A hyperlink is a word, phrase, or image that you can click on to jump to a new document, a new section within the current document or a website. Hyperlinks are found in nearly all Web pages allowing users to click their way from page to page. Text hyperlinks are often blue and underlined, but don't have to be. When you move the cursor over a hyperlink, whether it is text or an image, the arrow should change to a small hand pointing at the link. When you click it, a new page or place in the current page will open. Hyperlinks, often referred to as just "links," are common in Web pages, but can be found in other hypertext documents.
Just by opening attachments or clicking into a link can deliver a harmful virus, render a computer inoperable or worse. Besides viruses and malicious threats, stealth programs can be downloaded and installed unknowingly onto your computer. These programs are meant to transmit every keystroke you make back to their home base, this is called Keylogging.
There are ways to avoid clicking directly into links or opening attachments, particularly in Outlook Express or Windows Mail, but still view the content online. Copy and paste is a useful tool for computer users. This method is utilized to place a link from within an email message into your browsing engine. If the material is malicious the web browser will either not be able to locate the site or, depending upon your settings, block access. A good antivirus/anti-spyware, anti-malware protection program will issue a warning preventing you from going further as well.
Email: here’s how to copy and paste a link into your browser’s search bar but be sure to follow the instructions carefully and not left click directly into it:
Hover over the link and Right Click with the mouse, a pop-up window will appear. Then left click on Copy Shortcut from the menu. Open your browser and left click in the search bar to set the cursor. Then right click and choose Paste from the pop-up menu.
If you are having difficulty with this method, or if it is not an exclusive hyperlink as in black print, there’s another way to copy and paste a link into your browser:
Hold down the left button on the mouse and drag it over the link from beginning to end thereby highlighting the text you want to copy, then release. Hover over the highlighted text and right click then choose copy from the pop-up menu and paste as mentioned above in your browser.
You could also jot the information down and type it into the browser but the techniques mentioned are easier and faster. Practice and you will be surprised at how copy and paste can be used in other computer applications.
If there is no link description within the email message but something such as “CLICK HERE”, “YOU MUST SEE THIS” or perhaps an icon or a picture, be cautious as it could be malicious. A way to check where it may take you is to hover over the wording with the mouse and look for the actual link description at the bottom left of the email page. You can then jot it down and type it into the browser. You might need to move the cursor and hover again as time may expire but you will eventually be able to capture the text.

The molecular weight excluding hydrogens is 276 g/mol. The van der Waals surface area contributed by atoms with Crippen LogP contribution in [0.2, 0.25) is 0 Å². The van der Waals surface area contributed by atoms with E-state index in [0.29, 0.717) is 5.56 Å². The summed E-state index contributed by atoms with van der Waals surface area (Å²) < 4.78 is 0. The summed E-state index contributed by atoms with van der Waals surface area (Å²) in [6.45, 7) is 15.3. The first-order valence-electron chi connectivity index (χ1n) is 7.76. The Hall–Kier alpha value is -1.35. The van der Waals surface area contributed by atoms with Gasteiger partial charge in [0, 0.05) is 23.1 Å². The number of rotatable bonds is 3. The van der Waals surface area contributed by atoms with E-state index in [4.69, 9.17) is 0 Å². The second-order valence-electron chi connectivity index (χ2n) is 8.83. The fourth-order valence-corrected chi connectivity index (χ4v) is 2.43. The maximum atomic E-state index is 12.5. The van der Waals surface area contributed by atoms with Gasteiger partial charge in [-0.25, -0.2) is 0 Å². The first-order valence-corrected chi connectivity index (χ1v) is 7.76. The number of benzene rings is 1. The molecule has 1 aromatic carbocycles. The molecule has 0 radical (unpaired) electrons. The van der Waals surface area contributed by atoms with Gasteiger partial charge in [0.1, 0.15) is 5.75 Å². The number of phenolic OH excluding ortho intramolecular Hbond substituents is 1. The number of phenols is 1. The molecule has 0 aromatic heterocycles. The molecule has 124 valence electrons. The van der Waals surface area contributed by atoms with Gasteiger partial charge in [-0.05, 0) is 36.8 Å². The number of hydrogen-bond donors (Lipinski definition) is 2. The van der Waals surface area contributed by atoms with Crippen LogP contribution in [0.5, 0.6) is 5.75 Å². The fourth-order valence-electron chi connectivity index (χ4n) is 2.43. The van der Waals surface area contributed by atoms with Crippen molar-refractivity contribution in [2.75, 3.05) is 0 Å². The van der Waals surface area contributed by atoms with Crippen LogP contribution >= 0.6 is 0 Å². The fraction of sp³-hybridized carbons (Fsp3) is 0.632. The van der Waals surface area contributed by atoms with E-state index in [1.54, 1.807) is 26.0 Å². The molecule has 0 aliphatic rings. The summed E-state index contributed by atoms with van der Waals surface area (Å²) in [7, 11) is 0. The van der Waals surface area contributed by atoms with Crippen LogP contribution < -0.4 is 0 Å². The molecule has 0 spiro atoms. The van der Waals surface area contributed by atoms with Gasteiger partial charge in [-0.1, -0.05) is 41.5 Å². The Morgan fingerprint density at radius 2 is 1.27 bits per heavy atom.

Attachments: sometimes attachments, such as media, originate from the internet and instead of opening them directly from your email you can jot the wording down and type it into your browser’s search bar. In Outlook Express or Windows Mail click on the paperclip but don’t open it then write the description and type it in your browser. Media such as Windows Media Video, WMV, typically will be shown in YouTube online.
If the search engine shows multiple links on a page, look for the authenticity of the site which will be indicated in green directly below the main link title and description. Many sites try to entice you into opening their link with words or titles that appear authentic but a way to tell is the link description underneath in green.
It’s highly recommended that you perform routine maintenance on your computer, preferably weekly, and in doing so you should first run disk cleanup then scan with a good antivirus/anti-spyware and anti-malware software. Microsoft has a decent disk cleanup program and you can find it by going to “Start” – “All Programs” – “Accessories” – “System Tools” – “Disk Cleanup”. It may take a while to calculate but when finished it will have pre-checked which folders to clean. It’s essential to clean Temporary Internet Files but others such as Recycle Bin and Temporary Files can be checked for cleaning as well.
BTW (that means “By The Way” for non-techies), just prior to clicking onto the words “Disk Cleanup” you can hover over the wording, right click and choose “Send To Desktop” so to have a readily available icon on your display.
If you have any questions or need help with you computer please contact me, Peggy Pope c/o CAppTech, Computer Applications and Technology Service, at 702-346-6149.
Written by Peggy Pope with assistance from Joe Williams